Abstract: The reuse of treated wastewater for aquaculture has been practiced in several countries and has a potential to create a viable fish farming business in low income countries. However, wastewater aquaculture practices which satisfy health and hygiene guidelines and standards will not be viable if consumers are unwilling to purchase fish reared in treated wastewater. In this study we investigate consumers’ preference and willingness to pay for fish farmed in treated wastewater in Ghana. A consumer survey was conducted in Kumasi. We utilize a dichotomous-choice contingent valuation methodology to estimate willingness to pay for fresh Tilapia and smoked Catfish farmed in treated wastewater and analyze factors that affect consumer choice. Consumers in the survey ranked price, size and quality of fish measured by taste and freshness as the most important product attributes influencing their decision prior to purchasing fish. Source of fish is among the least important product attributes influencing consumers’ decision. Results indicate that surveyed consumers generally accept fish reared in treated wastewater if lower prices are offered. Socioeconomic factors such as household income, education and family size significantly determine consumers’ willingness to pay. Furthermore, results indicate that households with children are more likely to pay for smoked Catfish compared to fresh Tilapia indicating that postharvest processing of fish might be perceived as safer and thus increases consumers’ willingness to pay for smoked Catfish. The results of this study provide better understanding of fish consumers’ buying behavior and their perceptions of and attitude towards fish reared in treated wastewater. Moreover, results can contribute to identifying key product attributes that need to be targeted for improvement if sales of fish farmed in treated wastewater is to be achieved.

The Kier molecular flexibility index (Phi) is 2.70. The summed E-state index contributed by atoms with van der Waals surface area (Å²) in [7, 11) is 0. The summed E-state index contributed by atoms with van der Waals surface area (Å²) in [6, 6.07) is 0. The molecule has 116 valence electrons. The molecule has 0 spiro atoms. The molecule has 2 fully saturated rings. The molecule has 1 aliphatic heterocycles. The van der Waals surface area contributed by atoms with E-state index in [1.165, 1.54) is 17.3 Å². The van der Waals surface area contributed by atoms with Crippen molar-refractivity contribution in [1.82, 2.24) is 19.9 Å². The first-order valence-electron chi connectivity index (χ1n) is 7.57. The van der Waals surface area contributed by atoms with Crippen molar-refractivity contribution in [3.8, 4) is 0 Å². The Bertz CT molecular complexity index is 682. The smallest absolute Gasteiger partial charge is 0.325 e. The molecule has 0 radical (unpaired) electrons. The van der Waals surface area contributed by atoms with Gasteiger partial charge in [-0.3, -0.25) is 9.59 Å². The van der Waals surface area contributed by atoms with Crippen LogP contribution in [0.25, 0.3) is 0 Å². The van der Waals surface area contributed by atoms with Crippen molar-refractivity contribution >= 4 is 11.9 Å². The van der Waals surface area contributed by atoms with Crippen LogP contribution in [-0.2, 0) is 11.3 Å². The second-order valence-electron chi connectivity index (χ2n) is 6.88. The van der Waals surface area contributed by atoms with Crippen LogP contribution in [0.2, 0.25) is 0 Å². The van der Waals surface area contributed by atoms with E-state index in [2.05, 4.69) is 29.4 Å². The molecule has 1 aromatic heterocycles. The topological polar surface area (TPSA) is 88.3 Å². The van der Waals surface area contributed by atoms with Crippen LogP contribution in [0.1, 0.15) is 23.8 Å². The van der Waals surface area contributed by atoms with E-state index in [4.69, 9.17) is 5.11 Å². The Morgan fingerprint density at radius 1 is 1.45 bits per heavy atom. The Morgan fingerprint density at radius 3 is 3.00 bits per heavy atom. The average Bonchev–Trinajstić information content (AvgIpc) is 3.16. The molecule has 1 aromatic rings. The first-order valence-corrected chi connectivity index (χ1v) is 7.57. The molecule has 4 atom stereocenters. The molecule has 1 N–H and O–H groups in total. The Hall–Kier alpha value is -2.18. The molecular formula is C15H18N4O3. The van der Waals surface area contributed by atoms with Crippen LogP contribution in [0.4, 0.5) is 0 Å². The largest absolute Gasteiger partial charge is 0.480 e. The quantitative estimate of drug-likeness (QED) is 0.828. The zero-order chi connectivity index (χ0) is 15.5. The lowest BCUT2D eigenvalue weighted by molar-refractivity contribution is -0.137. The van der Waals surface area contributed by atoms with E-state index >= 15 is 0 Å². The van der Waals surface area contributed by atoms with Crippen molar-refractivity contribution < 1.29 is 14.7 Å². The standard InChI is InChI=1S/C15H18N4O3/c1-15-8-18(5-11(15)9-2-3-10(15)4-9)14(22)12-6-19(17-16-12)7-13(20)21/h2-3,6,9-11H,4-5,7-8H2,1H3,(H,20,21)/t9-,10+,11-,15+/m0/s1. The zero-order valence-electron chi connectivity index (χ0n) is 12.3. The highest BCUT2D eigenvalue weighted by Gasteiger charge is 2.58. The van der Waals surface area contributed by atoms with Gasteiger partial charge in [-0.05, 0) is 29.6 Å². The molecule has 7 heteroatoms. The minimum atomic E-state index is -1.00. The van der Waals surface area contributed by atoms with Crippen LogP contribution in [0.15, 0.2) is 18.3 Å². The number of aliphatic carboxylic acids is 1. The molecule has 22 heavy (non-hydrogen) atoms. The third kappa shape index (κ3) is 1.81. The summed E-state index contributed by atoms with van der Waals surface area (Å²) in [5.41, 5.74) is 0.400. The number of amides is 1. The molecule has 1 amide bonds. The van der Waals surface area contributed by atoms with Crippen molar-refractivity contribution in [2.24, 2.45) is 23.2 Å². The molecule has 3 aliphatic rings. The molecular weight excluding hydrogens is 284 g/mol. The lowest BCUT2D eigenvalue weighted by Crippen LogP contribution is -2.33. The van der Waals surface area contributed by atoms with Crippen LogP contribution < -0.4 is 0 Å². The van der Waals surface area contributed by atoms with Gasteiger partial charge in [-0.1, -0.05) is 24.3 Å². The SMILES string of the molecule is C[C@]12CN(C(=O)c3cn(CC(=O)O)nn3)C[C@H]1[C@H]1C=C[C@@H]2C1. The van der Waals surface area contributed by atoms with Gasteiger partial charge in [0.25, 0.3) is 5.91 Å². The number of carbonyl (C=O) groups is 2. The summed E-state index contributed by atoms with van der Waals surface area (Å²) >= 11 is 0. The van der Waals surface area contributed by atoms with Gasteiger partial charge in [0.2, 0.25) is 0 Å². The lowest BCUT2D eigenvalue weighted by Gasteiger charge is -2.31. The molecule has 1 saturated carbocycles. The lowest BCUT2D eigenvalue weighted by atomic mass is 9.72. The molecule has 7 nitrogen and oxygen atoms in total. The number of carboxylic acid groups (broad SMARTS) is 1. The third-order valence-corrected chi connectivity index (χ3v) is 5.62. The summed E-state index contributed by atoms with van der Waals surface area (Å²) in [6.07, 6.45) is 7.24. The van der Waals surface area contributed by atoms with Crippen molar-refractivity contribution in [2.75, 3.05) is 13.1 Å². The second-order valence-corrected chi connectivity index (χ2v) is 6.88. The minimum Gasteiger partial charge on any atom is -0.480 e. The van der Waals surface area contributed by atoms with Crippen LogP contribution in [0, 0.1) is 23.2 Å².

Keywords: Wastewater aquaculture, farmed fish, dichotomous choice, willingness to pay, Health Economics and Policy, International Development, Land Economics/Use,
    Date: 2015–07
  4. By: Masamune Iwasawa (Graduate School of Economics, Kyoto University, Research Fellow of Japan Society for the Promotion of Science)
    Abstract: Estimation results obtained by parametric models may be seriously misleading when the model is misspecified or poorly approximates the true model. This study proposes two tests that jointly test the specifications of multiple response probabilities in unordered multino- mial choice models. Both test statistics are asymptotically chi-square distributed, consistent against a fixed alternative, and able to detect a local alternative approaching to the null at a rate slower than the parametric rate. We show that rejection regions can be calculated by a simple parametric bootstrap procedure, when the sample size is small. The size and power of the tests are investigated by Monte Carlo experiments.
    Date: 2015–03
  5. By: Tai Lam (Reserve Bank of Australia); Crystal Ossolinski (Reserve Bank of Australia)